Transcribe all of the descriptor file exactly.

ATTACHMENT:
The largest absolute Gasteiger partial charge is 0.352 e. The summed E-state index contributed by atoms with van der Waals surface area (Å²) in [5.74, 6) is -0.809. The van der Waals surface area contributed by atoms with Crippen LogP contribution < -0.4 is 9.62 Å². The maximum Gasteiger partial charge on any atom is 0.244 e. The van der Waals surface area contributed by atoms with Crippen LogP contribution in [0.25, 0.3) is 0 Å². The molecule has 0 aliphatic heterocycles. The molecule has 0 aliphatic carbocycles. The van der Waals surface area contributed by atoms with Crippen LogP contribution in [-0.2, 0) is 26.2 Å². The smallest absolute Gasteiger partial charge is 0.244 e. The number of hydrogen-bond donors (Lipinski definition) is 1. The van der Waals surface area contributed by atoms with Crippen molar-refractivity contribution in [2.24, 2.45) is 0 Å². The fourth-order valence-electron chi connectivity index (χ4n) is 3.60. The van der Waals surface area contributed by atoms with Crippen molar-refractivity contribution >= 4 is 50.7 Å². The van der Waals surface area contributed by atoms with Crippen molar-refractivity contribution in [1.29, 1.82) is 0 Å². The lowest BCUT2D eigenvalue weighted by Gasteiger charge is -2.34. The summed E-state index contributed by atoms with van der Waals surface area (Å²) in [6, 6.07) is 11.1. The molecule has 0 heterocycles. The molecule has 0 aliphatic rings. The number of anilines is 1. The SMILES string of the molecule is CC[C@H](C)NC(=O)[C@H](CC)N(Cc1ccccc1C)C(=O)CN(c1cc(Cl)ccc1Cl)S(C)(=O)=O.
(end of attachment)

The largest absolute Gasteiger partial charge is 0.352 e. The summed E-state index contributed by atoms with van der Waals surface area (Å²) in [5.74, 6) is -0.809. The van der Waals surface area contributed by atoms with Crippen LogP contribution < -0.4 is 9.62 Å². The maximum Gasteiger partial charge on any atom is 0.244 e. The van der Waals surface area contributed by atoms with Crippen LogP contribution in [0.25, 0.3) is 0 Å². The molecule has 0 aliphatic heterocycles. The molecule has 0 aliphatic carbocycles. The van der Waals surface area contributed by atoms with Crippen LogP contribution in [-0.2, 0) is 26.2 Å². The smallest absolute Gasteiger partial charge is 0.244 e. The number of hydrogen-bond donors (Lipinski definition) is 1. The van der Waals surface area contributed by atoms with Crippen molar-refractivity contribution in [2.24, 2.45) is 0 Å². The fourth-order valence-electron chi connectivity index (χ4n) is 3.60. The van der Waals surface area contributed by atoms with Crippen molar-refractivity contribution >= 4 is 50.7 Å². The van der Waals surface area contributed by atoms with Crippen molar-refractivity contribution in [1.29, 1.82) is 0 Å². The lowest BCUT2D eigenvalue weighted by Gasteiger charge is -2.34. The summed E-state index contributed by atoms with van der Waals surface area (Å²) in [6, 6.07) is 11.1. The molecule has 0 heterocycles. The molecule has 0 aliphatic rings. The number of anilines is 1. The SMILES string of the molecule is CC[C@H](C)NC(=O)[C@H](CC)N(Cc1ccccc1C)C(=O)CN(c1cc(Cl)ccc1Cl)S(C)(=O)=O.